Anonymous said...


Time to gain a bit of perspective here: The US ITER contribution of $1.9B over the next nine years absolutely pales in comparison to the $465B that has been spent to date on the Iraq war. Most rational people would realize that such a tremendous waste of money for a war we cannot win plays a significant role in undermining progress in many areas of science, technology, and engineering. For proof of this, take a look at the Administration's FY budgets for basic and applied research since '03. They have been gutted.

I also find it amusing that you pick and choose GAO reports to suit your crusade against ITER. Since you are a big fan of the War, missile defense, V-22 Osprey, Aegis destroyers, etc, and in general a consummate ex-military flag waver, you might also consider perusing the scathing GAO reports generated for those items. I suppose you'll just call those reports mere examples of technology "teething" problems and brush them aside.

M. Simon said...

Sure we can't win the war.

Pictures like this are proof positive.


We could easily double the spending on fusion. If it all went to ITER it would be just as big a mistake as if it was never spent. It is not just the dollar amounts. It is the priorities.

M. Simon said...

I don't know those other projects in depth I do ITER.

ITER will get us to break even in 30 year and power production in another 20 - if we are lucky.

The minimum size is 17 GWe (the utilities have no use for plants over 1 GWe and they mostly buy 100 MWe and less plants these days). They will cost too much: well above $6,700 capital cost for 1 KWe - current plants are mostly in the $500 to $1,000 capital cost per KWe output.

You can learn what Vincent Page of GE has to say at Fusion Symposia

Small fusion has way more to offer.

M. Simon said...

Plasma Physicist Dr. Nicholas Krall said, "We spent $15 billion dollars studying tokamaks and what we learned about them is that they are no damn good."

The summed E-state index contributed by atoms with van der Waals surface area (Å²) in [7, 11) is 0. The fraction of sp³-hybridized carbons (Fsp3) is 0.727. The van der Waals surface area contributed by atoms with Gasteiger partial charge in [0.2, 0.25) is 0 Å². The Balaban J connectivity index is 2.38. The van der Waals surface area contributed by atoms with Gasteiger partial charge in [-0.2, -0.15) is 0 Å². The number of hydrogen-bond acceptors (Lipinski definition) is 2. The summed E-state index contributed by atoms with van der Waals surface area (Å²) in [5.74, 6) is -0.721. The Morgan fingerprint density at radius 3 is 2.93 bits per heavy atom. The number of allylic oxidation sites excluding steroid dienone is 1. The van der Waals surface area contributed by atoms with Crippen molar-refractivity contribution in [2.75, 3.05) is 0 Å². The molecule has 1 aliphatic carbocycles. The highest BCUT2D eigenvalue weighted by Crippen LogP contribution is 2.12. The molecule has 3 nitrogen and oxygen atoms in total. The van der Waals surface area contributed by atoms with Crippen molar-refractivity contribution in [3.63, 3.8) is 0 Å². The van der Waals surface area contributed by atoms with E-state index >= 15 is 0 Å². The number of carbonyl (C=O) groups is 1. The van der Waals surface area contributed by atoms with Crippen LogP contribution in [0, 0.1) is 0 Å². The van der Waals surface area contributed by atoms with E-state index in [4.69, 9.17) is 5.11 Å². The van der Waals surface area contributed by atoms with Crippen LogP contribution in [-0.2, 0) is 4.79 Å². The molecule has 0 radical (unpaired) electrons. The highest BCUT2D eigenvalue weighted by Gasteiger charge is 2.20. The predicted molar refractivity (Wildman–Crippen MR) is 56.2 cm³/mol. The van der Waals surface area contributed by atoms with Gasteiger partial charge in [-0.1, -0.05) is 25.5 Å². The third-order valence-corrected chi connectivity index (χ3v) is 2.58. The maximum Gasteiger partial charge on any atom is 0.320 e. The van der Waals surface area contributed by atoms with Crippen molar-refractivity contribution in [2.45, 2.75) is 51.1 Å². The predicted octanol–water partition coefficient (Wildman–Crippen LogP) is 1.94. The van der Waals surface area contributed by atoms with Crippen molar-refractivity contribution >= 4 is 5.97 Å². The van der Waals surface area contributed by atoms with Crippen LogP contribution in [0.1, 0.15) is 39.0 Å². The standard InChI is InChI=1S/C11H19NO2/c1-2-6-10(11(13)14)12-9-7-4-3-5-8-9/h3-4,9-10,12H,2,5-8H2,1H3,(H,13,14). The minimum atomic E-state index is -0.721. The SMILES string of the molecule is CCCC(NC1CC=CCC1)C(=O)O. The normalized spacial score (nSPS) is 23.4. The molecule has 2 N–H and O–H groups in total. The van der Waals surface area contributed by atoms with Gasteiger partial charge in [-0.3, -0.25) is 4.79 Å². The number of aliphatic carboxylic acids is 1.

Unknown said...

I think we would all do well to remember that the tokamak started out as small fusion in the USSR. The stellarator was the big fusion concept at the time having itself displaced the magnetic mirror, the previous big fusion concept. The tokamak became the present big fusion concept because it was demonstrably better even at small scale than other contemporary devices. The current tokamak path including ITER can be derailed any time a new concept can be demonstrated to be better. Till then, it is tokamaks and ITER. Stellarators, ONR, levitated dipoles, IEC, RFPs and others need to prove themselves before they can become the new big fusion concept. I predict that even if that should happen someone would complain about how Bussard's concept is getting all the money and choking the development of new innovated concepts that are more promising.

As for ICF, it has no fear of failure and no need to produce a viable plan for energy production. The vast amount of its funding comes from DoD for stockpile stewardship. As long as it meets their goals, it doesn't have to do more than talk about energy.

As for capital cost, that is only part of the story. Fuel costs and cleanup and pollution need to be considered as well. Tokamak power plant studies look more attractive on the cost per kW basis that is within a factor of 2 of current coal and fission plants. Given the increases in Uranium costs and CO2 sequestration and that seems pretty reasonable. Projections will be more reliable once DEMO (~2GW not 17GW- I don't know where 17 GWe comes from?) is built. And considering timelines, new power infrastructures have always a large portion of 100 yrs to establish themselves. Look at any other candidate for providing TW of power to the grid and you'll see similar time scales. It's not easy. And power density and scale matter.

M. Simon said...


Good points.

The 17 GW figure comes from the estimated size of an economic tokamak.

As to electrical production costs Vincent Page of GE has some things to say.

Fuel costs for any of these devices will be less than 10% of operating costs. i.e. economically negligible. (ITER may be an exception due to the requirements for a huge Li6 blanket to produce fuel.

Unknown said...

I did understand from that the 17GW size comes from an estimate of an economic reactor. Its just that that number is about an order of magnitude higher than any other estimate I'd seen. I was wondering what the methodology is. I had read Page's presentation and he doesn't directly discuss that figure though I suppose it could be inferred in someway. The word "economical" hides many assumptions and is not very quantitative. Are we talking about a target CoE or payback period. What are the assumptions on cost of other energy suppliers' costs?

Most reactor studies come up with numbers like 2GW at 0.10 $/kW-hr. I would think a 17 GW plant would exceed the material limits of plasma facing components or at least divertors.